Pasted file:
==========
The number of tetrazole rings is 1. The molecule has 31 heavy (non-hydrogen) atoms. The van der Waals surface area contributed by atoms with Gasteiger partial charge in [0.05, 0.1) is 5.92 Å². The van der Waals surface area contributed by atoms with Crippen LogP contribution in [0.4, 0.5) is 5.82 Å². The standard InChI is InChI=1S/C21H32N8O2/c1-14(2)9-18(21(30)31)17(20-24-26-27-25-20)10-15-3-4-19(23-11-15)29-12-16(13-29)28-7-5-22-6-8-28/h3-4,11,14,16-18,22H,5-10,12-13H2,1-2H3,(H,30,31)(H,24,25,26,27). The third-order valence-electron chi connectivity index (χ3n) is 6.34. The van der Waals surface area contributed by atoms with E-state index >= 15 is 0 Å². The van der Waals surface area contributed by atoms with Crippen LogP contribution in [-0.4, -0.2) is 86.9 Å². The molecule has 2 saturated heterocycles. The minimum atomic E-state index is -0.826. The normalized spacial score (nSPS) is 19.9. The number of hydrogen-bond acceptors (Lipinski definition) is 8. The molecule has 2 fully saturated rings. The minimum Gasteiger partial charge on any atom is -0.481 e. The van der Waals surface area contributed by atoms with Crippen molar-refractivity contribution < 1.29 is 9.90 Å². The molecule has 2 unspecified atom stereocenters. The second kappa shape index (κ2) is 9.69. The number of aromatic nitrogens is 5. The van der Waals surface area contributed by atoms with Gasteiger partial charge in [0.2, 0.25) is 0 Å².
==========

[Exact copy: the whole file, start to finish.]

The number of tetrazole rings is 1. The molecule has 31 heavy (non-hydrogen) atoms. The van der Waals surface area contributed by atoms with Gasteiger partial charge in [0.05, 0.1) is 5.92 Å². The van der Waals surface area contributed by atoms with Crippen LogP contribution in [0.4, 0.5) is 5.82 Å². The standard InChI is InChI=1S/C21H32N8O2/c1-14(2)9-18(21(30)31)17(20-24-26-27-25-20)10-15-3-4-19(23-11-15)29-12-16(13-29)28-7-5-22-6-8-28/h3-4,11,14,16-18,22H,5-10,12-13H2,1-2H3,(H,30,31)(H,24,25,26,27). The third-order valence-electron chi connectivity index (χ3n) is 6.34. The van der Waals surface area contributed by atoms with E-state index >= 15 is 0 Å². The van der Waals surface area contributed by atoms with Crippen LogP contribution in [-0.4, -0.2) is 86.9 Å². The molecule has 2 saturated heterocycles. The minimum atomic E-state index is -0.826. The normalized spacial score (nSPS) is 19.9. The number of hydrogen-bond acceptors (Lipinski definition) is 8. The molecule has 2 fully saturated rings. The minimum Gasteiger partial charge on any atom is -0.481 e. The van der Waals surface area contributed by atoms with Crippen molar-refractivity contribution < 1.29 is 9.90 Å². The molecule has 2 unspecified atom stereocenters. The second kappa shape index (κ2) is 9.69. The number of aromatic nitrogens is 5. The van der Waals surface area contributed by atoms with Gasteiger partial charge in [0.2, 0.25) is 0 Å².